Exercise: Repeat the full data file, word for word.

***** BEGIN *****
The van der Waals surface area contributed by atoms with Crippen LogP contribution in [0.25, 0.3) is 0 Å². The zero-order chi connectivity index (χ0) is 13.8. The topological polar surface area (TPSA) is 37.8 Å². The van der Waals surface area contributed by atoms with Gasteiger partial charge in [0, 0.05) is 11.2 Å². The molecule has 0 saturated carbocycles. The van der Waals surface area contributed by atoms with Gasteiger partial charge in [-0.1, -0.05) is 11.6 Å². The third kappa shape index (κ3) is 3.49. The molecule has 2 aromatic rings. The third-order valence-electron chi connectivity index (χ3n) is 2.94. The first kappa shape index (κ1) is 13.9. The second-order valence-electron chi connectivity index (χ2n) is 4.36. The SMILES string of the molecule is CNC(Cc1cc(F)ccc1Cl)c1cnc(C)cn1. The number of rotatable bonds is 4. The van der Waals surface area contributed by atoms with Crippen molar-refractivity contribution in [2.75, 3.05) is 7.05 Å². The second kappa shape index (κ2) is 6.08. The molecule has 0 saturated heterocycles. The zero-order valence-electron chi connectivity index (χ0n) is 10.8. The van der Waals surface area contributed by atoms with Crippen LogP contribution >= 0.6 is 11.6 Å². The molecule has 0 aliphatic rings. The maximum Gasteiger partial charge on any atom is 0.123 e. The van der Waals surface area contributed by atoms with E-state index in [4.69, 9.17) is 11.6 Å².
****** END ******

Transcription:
The van der Waals surface area contributed by atoms with Crippen LogP contribution in [0.25, 0.3) is 0 Å². The zero-order chi connectivity index (χ0) is 13.8. The topological polar surface area (TPSA) is 37.8 Å². The van der Waals surface area contributed by atoms with Gasteiger partial charge in [0, 0.05) is 11.2 Å². The molecule has 0 saturated carbocycles. The van der Waals surface area contributed by atoms with Gasteiger partial charge in [-0.1, -0.05) is 11.6 Å². The third kappa shape index (κ3) is 3.49. The molecule has 2 aromatic rings. The third-order valence-electron chi connectivity index (χ3n) is 2.94. The first kappa shape index (κ1) is 13.9. The second-order valence-electron chi connectivity index (χ2n) is 4.36. The SMILES string of the molecule is CNC(Cc1cc(F)ccc1Cl)c1cnc(C)cn1. The number of rotatable bonds is 4. The van der Waals surface area contributed by atoms with Crippen molar-refractivity contribution in [2.75, 3.05) is 7.05 Å². The second kappa shape index (κ2) is 6.08. The molecule has 0 saturated heterocycles. The zero-order valence-electron chi connectivity index (χ0n) is 10.8. The van der Waals surface area contributed by atoms with Crippen LogP contribution >= 0.6 is 11.6 Å². The molecule has 0 aliphatic rings. The maximum Gasteiger partial charge on any atom is 0.123 e. The van der Waals surface area contributed by atoms with E-state index in [4.69, 9.17) is 11.6 Å².